Federico Busonero: “The Land that Remains”

20 Jul
10:07 PM

Federico Busonero is an Italian photographer currently based in the Pacific Northwest. His book, ‘The Land That Remains’, is available to purchase from Hatje Cantz publishers and his website www.federicobusonero.com/the-land-that-remains

“The Palestine I visited remained elusive, transfixed in the stillness of its own time. I felt almost like an intruder as I approached the contradictory present topography and demanding past contained within: places of great weight and history, places of many recorded and unrecorded memories, places resonant with human suffering and dignity.”

Travelling along Route 60, a long main road crossing the entire West Bank, Federico Busonero came across a middle-aged man. Sitting among a number of red bags with a large, stopped clock, he seemed to be waiting for someone – but he did not speak English and Busonero did not speak Arabic.

“I asked him if I could make a photograph, pointing the camera to him,” explains Busonero. “He did not refuse and looked straight at me.”

During the 15 minutes Busonero spent sitting with the stranger, the time on the clock didn’t change. “The man also did not move,” says the photographer, “his hands crossed on his legs, pensive eyes looking at me. Everything was halted.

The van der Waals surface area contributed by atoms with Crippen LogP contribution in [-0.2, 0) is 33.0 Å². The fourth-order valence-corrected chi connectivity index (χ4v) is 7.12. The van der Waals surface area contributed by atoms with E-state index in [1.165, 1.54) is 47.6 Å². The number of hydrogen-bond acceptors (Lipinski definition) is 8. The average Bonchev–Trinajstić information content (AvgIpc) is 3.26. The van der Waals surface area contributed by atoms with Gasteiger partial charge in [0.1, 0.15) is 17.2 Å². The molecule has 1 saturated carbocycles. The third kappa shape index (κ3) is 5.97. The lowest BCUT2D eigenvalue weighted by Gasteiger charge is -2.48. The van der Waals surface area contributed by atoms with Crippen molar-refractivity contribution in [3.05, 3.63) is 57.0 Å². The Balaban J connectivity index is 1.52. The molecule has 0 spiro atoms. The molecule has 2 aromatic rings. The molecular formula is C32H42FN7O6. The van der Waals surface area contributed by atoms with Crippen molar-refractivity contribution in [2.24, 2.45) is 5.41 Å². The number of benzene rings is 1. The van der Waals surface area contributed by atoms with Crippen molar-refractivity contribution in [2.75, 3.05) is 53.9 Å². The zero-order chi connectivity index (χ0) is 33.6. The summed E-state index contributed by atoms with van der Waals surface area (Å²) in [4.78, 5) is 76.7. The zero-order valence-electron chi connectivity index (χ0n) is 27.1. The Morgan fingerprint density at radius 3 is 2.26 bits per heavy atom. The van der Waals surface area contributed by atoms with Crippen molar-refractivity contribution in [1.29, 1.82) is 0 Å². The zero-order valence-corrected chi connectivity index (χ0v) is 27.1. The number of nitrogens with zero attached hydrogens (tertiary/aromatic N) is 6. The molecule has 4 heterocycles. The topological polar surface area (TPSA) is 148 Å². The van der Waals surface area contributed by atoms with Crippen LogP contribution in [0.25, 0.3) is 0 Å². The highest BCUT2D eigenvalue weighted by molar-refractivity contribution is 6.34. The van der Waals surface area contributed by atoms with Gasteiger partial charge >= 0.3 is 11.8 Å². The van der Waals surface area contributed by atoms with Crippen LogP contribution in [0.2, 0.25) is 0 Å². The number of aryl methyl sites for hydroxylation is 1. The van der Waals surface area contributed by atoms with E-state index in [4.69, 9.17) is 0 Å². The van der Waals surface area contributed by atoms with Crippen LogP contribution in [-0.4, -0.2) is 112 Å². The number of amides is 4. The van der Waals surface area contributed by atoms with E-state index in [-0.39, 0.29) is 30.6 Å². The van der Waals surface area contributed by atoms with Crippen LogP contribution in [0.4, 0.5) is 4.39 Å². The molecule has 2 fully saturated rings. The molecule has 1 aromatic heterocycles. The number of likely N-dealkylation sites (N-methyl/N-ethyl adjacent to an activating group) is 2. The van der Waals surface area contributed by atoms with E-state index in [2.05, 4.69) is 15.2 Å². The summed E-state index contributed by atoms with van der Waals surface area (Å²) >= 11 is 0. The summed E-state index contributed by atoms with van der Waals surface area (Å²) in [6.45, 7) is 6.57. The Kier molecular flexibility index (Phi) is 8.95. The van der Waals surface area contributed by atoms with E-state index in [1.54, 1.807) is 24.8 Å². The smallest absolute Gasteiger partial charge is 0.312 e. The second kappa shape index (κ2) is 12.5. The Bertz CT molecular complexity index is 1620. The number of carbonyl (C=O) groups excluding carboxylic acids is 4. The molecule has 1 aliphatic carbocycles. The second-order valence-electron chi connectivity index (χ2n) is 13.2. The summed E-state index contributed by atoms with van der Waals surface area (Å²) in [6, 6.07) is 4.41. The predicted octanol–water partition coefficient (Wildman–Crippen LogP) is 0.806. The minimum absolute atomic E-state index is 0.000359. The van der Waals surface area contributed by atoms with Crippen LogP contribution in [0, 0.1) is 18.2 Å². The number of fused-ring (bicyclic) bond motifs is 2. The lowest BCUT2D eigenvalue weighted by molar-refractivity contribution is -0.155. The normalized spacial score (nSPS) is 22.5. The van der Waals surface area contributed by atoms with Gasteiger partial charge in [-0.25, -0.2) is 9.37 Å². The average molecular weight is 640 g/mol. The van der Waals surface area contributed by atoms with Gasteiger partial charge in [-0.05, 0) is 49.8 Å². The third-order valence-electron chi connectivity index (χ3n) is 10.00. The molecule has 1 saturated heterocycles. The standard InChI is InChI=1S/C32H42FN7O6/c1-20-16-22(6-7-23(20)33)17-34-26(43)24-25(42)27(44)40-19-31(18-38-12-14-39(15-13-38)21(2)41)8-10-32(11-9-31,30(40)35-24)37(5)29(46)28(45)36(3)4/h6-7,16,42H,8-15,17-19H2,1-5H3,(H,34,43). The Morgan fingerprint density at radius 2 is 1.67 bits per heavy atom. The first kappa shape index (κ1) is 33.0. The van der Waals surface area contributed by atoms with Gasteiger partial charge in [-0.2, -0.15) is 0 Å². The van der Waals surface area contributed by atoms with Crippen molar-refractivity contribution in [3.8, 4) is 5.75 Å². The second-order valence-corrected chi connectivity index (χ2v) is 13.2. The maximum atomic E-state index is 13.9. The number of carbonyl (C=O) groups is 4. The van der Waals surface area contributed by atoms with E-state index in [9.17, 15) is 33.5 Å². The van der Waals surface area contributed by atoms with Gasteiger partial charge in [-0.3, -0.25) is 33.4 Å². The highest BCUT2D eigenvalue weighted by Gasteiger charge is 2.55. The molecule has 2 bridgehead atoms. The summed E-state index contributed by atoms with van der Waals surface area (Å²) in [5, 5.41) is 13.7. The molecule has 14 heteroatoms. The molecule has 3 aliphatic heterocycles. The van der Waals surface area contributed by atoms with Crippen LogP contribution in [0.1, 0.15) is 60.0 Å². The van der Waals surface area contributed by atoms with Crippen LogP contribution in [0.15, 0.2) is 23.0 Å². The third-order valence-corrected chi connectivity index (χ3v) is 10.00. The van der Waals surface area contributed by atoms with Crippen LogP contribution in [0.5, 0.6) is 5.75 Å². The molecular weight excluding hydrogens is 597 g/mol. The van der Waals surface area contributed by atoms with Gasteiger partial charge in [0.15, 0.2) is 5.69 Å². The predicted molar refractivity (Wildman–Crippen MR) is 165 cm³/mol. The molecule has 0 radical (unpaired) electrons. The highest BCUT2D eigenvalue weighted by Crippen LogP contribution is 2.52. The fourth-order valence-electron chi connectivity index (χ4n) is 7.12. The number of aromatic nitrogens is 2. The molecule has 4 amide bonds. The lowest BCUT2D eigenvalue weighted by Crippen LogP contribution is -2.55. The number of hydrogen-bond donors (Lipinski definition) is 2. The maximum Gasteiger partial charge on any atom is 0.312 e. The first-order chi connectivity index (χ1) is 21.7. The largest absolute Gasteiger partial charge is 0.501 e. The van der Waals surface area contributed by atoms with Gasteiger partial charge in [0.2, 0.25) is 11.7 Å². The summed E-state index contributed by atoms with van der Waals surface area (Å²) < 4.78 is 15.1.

“For me the photograph is a metaphor of the condition of all Palestinians: their time is frozen, they cannot move, they wait for a solution which only the external world can give them: the end of the occupation, the return to normality, the freedom to live and to cultivate their own land, the land that remains.”

Palestine-wadi-q.jpg
Oasis, Wadi Qelt, Palestine
spacer

Commissioned by UNESCO, Busonero made three extensive photographic journeys throughout the West Bank of the occupied Palestinian territory in 2008 and 2009. During his assignment, he preferred to travel alone to avoid the inevitable limitations of the escort offered for safety. Using a pass issued by the United Nations, he was still able to photograph places not usually open for access due to the Israeli occupation, often ending up in isolated villages and unmarked desert areas.

The image of the roadside stranger is one in a series published in his resultant book, The Land That Remains.

For more info and additional photos, continue reading at The Independent. 

Facebooktwitterredditpinterestlinkedintumblrmail
« »

IMEMC News & Agencies

Related Articles